Doing so could, in fact, violate State or Federal law and subject you to legal consequences."
An emergency ordinance returned workers to the Woodfin while the city investigated their retaliation claims, but on April 27 the hotel defied the ordinance by firing 12 immigrant workers, again citing problems with Social Security numbers.
The city issued a notice of violation; even probusiness city council member Dick Kassis, who opposed Measure C, called the Woodfin's behavior "morally reprehensible" at a May 1 council meeting. On May 3 police arrested 38 people at a civil disobedience protest supporting the workers in front of the hotel, including Assemblyperson Loni Hancock and Berkeley city council member Kriss Worthington.
The almost maddeningly soft-spoken and reasoned Emeryville city council member John Fricke, who in February was the target of an unsuccessful restraining order filed by the hotel over his alleged "threatening" behavior, posed the following conundrum to us: why would a successful business continue to pursue litigation that is not cost-effective?
"I'm assuming their success is based on their business acumen," he said. Yet as a lawyer, he estimates that attorney fees are well above $100,000, on top of another $100,000 in fees borne by the city and at least that much in worker back pay. "You would think the wise business decision would be to cut one's losses," he said.
One possible answer: EBASE organizer Brooke Anderson said this is actually an "ideological battle."
The Woodfin's Hardage has spent more than $230,000 since 2000 to fund conservative politicians and ballot measures, including political committees that have taken antiunion and antitax positions on state and local ballot propositions, according to EBASE. He chaired the San Diego County Republican Party from 1995 to 1997 and has served as a fundraiser in several Republican campaigns.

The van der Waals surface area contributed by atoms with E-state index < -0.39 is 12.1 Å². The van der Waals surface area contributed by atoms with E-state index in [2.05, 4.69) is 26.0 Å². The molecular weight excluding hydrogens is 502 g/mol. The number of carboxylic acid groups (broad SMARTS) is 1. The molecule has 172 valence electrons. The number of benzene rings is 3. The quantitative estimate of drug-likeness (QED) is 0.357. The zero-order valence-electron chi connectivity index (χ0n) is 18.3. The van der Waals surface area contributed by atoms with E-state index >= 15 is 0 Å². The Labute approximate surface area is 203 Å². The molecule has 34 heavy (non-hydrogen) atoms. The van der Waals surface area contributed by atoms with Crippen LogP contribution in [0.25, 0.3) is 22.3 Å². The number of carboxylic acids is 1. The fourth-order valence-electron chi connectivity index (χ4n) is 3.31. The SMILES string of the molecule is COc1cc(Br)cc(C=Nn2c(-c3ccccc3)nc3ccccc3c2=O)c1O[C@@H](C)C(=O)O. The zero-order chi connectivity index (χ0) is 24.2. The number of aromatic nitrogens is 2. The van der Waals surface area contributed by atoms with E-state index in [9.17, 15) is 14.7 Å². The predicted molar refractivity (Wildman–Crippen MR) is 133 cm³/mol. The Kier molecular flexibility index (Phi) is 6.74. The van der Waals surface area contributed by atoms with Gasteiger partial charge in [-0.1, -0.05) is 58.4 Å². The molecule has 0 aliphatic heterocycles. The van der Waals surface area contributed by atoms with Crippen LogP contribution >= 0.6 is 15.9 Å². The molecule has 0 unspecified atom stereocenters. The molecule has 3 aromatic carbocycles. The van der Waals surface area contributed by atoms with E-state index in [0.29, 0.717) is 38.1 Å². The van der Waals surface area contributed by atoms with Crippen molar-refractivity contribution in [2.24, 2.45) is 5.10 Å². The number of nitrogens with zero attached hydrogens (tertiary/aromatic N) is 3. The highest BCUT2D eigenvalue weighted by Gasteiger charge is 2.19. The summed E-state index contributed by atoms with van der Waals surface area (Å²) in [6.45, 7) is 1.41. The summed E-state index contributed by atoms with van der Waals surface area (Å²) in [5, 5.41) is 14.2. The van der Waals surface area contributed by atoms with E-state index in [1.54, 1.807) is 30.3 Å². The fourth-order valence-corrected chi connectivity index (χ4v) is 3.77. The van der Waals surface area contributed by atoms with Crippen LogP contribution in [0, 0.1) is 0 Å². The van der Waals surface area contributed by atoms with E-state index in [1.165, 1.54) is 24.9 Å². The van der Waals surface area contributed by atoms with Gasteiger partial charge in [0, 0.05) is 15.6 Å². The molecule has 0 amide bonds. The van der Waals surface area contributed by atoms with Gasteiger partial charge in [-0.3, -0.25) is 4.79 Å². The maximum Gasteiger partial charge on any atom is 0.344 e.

Hardage cofounded the Project for California's Future in 2001, which the Heritage Foundation describes as "a multi-year, multi-million dollar project" to prepare Republican candidates for California office and "represents a first-ever program to rebuild the conservative bench from the water board level on up."
The project's cofounder is Ron Nehring, the passionately antilabor vice chairman of the California Republican Party and senior consultant to Grover Norquist's Americans for Tax Reform. Nehring was also once director of government affairs for the Woodfin Suites.
A 2005 report by the Center on Policy Initiatives, a progressive think tank, names Nehring, Hardage, and Norquist among those who have helped the Republicans target San Diego as a model for their plan to radically cut government funding, permanently weaken labor unions, and privatize public services.
The ideological battle manifested itself at the Saturday-morning picket, which pitted roughly 15 College Republicans from Bay Area schools against 25 laid-off workers and supporters, each group with a bullhorn, separated by barricades and cops.
The Woodfin provided free rooms for the student counterdemonstrators, Ryan Clumpner, a UC Davis senior and chair of the California College Republicans, told us. Surrounded by signs such as "Quit 'Stalin': Get Back to Work," and "Respect the Law," Clumpner said he was "here supporting the Woodfin, which is being unfairly targeted by unions."
"I've actually done housecleaning," he said. Between semesters one summer, he said, he made $7 an hour cleaning rooms at UC Davis; immigrants supporting families in the Bay Area should also be content with this wage, he said. "If they want to make more, they can move up to supervisor positions," he said. "They're here for a reason. This country is offering economic opportunities.